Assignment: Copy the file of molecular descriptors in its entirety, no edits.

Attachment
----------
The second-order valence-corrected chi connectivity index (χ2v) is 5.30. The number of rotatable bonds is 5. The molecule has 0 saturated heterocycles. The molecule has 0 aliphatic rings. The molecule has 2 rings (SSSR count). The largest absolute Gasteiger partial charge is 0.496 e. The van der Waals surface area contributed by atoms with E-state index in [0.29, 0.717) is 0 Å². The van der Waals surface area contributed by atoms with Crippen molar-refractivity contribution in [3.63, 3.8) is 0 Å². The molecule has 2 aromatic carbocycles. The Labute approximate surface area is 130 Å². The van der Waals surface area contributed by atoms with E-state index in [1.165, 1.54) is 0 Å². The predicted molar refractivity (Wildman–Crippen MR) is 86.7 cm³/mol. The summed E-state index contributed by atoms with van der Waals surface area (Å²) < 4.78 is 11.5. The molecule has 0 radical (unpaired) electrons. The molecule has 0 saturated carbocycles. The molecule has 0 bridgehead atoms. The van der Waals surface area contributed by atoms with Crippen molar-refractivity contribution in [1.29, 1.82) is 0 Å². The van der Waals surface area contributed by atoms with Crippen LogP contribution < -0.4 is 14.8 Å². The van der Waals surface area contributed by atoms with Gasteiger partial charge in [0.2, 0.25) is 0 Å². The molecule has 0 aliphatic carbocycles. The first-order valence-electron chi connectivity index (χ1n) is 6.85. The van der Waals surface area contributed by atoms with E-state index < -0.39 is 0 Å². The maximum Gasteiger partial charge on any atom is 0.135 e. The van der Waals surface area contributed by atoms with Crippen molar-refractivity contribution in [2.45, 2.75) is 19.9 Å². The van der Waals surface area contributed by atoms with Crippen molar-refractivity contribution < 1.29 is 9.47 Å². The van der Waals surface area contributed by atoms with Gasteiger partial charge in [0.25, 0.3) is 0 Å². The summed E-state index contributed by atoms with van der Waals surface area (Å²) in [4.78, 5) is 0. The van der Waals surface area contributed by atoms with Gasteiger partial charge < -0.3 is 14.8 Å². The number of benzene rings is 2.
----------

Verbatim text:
The second-order valence-corrected chi connectivity index (χ2v) is 5.30. The number of rotatable bonds is 5. The molecule has 0 saturated heterocycles. The molecule has 0 aliphatic rings. The molecule has 2 rings (SSSR count). The largest absolute Gasteiger partial charge is 0.496 e. The van der Waals surface area contributed by atoms with E-state index in [0.29, 0.717) is 0 Å². The van der Waals surface area contributed by atoms with Crippen molar-refractivity contribution in [3.63, 3.8) is 0 Å². The molecule has 2 aromatic carbocycles. The Labute approximate surface area is 130 Å². The van der Waals surface area contributed by atoms with E-state index in [1.165, 1.54) is 0 Å². The predicted molar refractivity (Wildman–Crippen MR) is 86.7 cm³/mol. The summed E-state index contributed by atoms with van der Waals surface area (Å²) < 4.78 is 11.5. The molecule has 0 radical (unpaired) electrons. The molecule has 0 saturated carbocycles. The molecule has 0 bridgehead atoms. The van der Waals surface area contributed by atoms with Crippen molar-refractivity contribution in [1.29, 1.82) is 0 Å². The van der Waals surface area contributed by atoms with Crippen LogP contribution < -0.4 is 14.8 Å². The van der Waals surface area contributed by atoms with Gasteiger partial charge in [0.2, 0.25) is 0 Å². The molecule has 0 aliphatic carbocycles. The first-order valence-electron chi connectivity index (χ1n) is 6.85. The van der Waals surface area contributed by atoms with E-state index < -0.39 is 0 Å². The maximum Gasteiger partial charge on any atom is 0.135 e. The van der Waals surface area contributed by atoms with Crippen molar-refractivity contribution in [2.45, 2.75) is 19.9 Å². The van der Waals surface area contributed by atoms with Crippen molar-refractivity contribution < 1.29 is 9.47 Å². The van der Waals surface area contributed by atoms with Gasteiger partial charge in [0.25, 0.3) is 0 Å². The summed E-state index contributed by atoms with van der Waals surface area (Å²) in [4.78, 5) is 0. The van der Waals surface area contributed by atoms with Gasteiger partial charge < -0.3 is 14.8 Å². The number of benzene rings is 2.